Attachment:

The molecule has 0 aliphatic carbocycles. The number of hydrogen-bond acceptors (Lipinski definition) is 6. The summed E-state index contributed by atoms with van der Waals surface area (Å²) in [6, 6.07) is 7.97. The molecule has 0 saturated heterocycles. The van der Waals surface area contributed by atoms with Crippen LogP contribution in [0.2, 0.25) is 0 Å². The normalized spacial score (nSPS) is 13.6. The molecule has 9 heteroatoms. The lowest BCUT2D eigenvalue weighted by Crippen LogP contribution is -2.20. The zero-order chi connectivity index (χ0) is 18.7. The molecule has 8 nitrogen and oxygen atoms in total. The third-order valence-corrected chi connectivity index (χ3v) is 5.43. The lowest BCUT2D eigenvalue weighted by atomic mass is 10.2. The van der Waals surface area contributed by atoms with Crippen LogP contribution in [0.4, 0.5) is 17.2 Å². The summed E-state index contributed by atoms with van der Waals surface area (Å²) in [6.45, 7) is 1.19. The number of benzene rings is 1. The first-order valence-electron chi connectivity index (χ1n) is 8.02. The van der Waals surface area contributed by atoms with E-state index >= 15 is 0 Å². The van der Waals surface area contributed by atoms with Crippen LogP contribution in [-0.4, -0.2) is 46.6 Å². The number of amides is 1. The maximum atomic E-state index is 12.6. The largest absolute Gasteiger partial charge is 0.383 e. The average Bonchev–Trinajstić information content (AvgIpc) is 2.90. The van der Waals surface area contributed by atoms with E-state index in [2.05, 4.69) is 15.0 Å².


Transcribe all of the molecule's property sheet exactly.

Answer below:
The molecule has 0 aliphatic carbocycles. The number of hydrogen-bond acceptors (Lipinski definition) is 6. The summed E-state index contributed by atoms with van der Waals surface area (Å²) in [6, 6.07) is 7.97. The molecule has 0 saturated heterocycles. The van der Waals surface area contributed by atoms with Crippen LogP contribution in [0.2, 0.25) is 0 Å². The normalized spacial score (nSPS) is 13.6. The molecule has 9 heteroatoms. The lowest BCUT2D eigenvalue weighted by Crippen LogP contribution is -2.20. The zero-order chi connectivity index (χ0) is 18.7. The molecule has 8 nitrogen and oxygen atoms in total. The third-order valence-corrected chi connectivity index (χ3v) is 5.43. The lowest BCUT2D eigenvalue weighted by atomic mass is 10.2. The van der Waals surface area contributed by atoms with Crippen LogP contribution in [0.4, 0.5) is 17.2 Å². The summed E-state index contributed by atoms with van der Waals surface area (Å²) in [6.45, 7) is 1.19. The number of benzene rings is 1. The first-order valence-electron chi connectivity index (χ1n) is 8.02. The van der Waals surface area contributed by atoms with E-state index >= 15 is 0 Å². The van der Waals surface area contributed by atoms with Crippen LogP contribution in [-0.4, -0.2) is 46.6 Å². The number of amides is 1. The maximum atomic E-state index is 12.6. The largest absolute Gasteiger partial charge is 0.383 e. The average Bonchev–Trinajstić information content (AvgIpc) is 2.90. The van der Waals surface area contributed by atoms with E-state index in [2.05, 4.69) is 15.0 Å².